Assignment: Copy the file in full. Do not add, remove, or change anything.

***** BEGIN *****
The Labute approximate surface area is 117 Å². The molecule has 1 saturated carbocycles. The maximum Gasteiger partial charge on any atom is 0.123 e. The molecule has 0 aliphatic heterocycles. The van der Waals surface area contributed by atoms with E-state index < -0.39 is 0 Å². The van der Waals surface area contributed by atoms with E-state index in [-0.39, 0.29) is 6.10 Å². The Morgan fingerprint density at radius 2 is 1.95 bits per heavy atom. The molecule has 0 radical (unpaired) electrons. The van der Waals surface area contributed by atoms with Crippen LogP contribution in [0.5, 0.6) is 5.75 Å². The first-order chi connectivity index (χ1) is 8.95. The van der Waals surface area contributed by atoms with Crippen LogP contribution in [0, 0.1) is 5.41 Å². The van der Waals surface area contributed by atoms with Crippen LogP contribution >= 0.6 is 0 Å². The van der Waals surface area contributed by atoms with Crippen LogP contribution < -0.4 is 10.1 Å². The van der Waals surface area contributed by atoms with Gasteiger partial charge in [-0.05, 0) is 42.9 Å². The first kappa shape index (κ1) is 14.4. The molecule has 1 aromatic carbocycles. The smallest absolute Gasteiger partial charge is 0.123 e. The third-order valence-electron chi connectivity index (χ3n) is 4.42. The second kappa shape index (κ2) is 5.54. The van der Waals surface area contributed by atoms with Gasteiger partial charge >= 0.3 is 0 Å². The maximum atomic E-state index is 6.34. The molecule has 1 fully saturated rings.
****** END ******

The Labute approximate surface area is 117 Å². The molecule has 1 saturated carbocycles. The maximum Gasteiger partial charge on any atom is 0.123 e. The molecule has 0 aliphatic heterocycles. The van der Waals surface area contributed by atoms with E-state index < -0.39 is 0 Å². The van der Waals surface area contributed by atoms with E-state index in [-0.39, 0.29) is 6.10 Å². The Morgan fingerprint density at radius 2 is 1.95 bits per heavy atom. The molecule has 0 radical (unpaired) electrons. The van der Waals surface area contributed by atoms with Crippen LogP contribution in [0.5, 0.6) is 5.75 Å². The first-order chi connectivity index (χ1) is 8.95. The van der Waals surface area contributed by atoms with Crippen LogP contribution in [0, 0.1) is 5.41 Å². The van der Waals surface area contributed by atoms with Crippen LogP contribution >= 0.6 is 0 Å². The van der Waals surface area contributed by atoms with Crippen LogP contribution < -0.4 is 10.1 Å². The van der Waals surface area contributed by atoms with Gasteiger partial charge in [-0.05, 0) is 42.9 Å². The first kappa shape index (κ1) is 14.4. The molecule has 1 aromatic carbocycles. The smallest absolute Gasteiger partial charge is 0.123 e. The third-order valence-electron chi connectivity index (χ3n) is 4.42. The second kappa shape index (κ2) is 5.54. The van der Waals surface area contributed by atoms with Gasteiger partial charge >= 0.3 is 0 Å². The maximum atomic E-state index is 6.34. The molecule has 1 fully saturated rings.